Mark Phillips | February 2023
This article was current at the time of publication.
No accountant wants to lose a client, but with the end of government stimulus payments and with interest rates and inflation rising, it may only get tougher for some smaller businesses to stay solvent.
“Directors sometimes don’t realise they have a financial problem, often thinking that by not paying the tax they’re making money, but they’re not,” says Henry Kwok CPA, registered liquidator and partner at Chifley Advisory.
“Accountants should look at the financial books and records and if there are continued losses – especially if there are large, accumulated taxation liabilities – it’s time to have a chat with your client.
“Otherwise, they could be trading while insolvent and subject to personal liability.”
In the majority of – but not all – cases, clients are receptive to whatever course of action their accountant recommends.
If you seek to provide services outside your usual client engagement, send a new terms of engagement letter detailing any new services you may provide.
Additionally, consider being paid upfront for these services where possible.
Indeed, the small business sector faces a raft of challenges in 2023 – something that CPA Australia’s senior manager business policy, Gavan Ord, recently addressed.
“Normally, we will have a conversation with clients to see if we can help them to reduce their expenses,” says Teddy Kosasih FCPA, Pitt Martin Advisory principal.
“We’ll look for alternative funding solutions – which is where our business partners and contacts come in handy – and at debtors to see if we can collect as much as possible.”
Act early for best outcomes
Depending on the severity of the financial predicament, Kosasih may also speak to an insolvency practitioner.
The best solutions, however, are likely to come from having early and honest conversations with clients.
“Most of the time, they’ll accept the reality that they need to do something and create a plan,” Kosasih says.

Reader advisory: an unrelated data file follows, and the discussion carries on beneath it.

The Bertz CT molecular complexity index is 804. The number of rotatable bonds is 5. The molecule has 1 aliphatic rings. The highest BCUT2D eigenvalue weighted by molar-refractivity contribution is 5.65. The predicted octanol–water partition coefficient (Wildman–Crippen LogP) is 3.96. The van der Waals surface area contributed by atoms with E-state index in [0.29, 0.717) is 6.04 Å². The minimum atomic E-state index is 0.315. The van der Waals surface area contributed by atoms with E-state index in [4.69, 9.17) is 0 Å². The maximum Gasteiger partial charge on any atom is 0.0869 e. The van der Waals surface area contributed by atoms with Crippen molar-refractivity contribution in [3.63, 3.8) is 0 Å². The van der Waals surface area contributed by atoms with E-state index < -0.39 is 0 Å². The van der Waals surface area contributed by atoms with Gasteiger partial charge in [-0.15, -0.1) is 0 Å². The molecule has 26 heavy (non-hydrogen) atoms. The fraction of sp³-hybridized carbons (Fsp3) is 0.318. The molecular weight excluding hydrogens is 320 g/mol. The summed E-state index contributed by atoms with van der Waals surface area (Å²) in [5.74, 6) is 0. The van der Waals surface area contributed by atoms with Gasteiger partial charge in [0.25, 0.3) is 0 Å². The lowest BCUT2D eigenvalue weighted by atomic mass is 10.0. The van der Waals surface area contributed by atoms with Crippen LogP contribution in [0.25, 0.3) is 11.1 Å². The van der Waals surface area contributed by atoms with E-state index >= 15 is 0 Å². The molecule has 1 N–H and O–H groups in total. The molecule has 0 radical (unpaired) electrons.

While liquidation and administration (voluntary and involuntary) are both formal insolvency processes, the key difference is that administration looks to rescue viable elements of the business to allow trade to continue, while liquidation is simply a way of closing a company in an orderly manner.
Kwok estimates that in his experience roughly “40 to 60” per cent of small businesses manage to trade out of insolvency, depending on the nature of the businesses.
“It really depends on whether they’re willing to fundamentally change the business model,” he says.
Simplified debt restructuring
On 1 January 2021, the Australian Government’s Small Business Restructuring Process (SBRP) came into effect.
“It allows small businesses to restructure their debts with creditors to maximise their opportunity for survival,” Kosasih explains.
Directors remain in control and continue to trade their business during the restructuring period, creditors cannot chase repayment, the cost is fixed, and other formal insolvency options stay on the table.
To be eligible, business liabilities must be less than A$1 million, all outstanding employee entitlements (including super) are paid, and all tax lodgements for the company up to date. The process can only be undertaken once every seven years.
“It may be that just a change of business model and practices will fix the problem, but don’t leave it too late for any type of rescue option because, at the end of the day, we can only do so much,” Kwok says.
Always keep records
Regardless of the actions a client might say they’ll take, he strongly advises accountants to always take minutes during client meetings to avoid potential misunderstandings or even liability, “in some cases, directors will blame the accountants for the businesses’ failures”, Kwok warns.
“Even though they’ve signed a disclosure in the financial statements, they might claim it was given to them without notice and that the accountant didn’t warn them about insolvent trading.”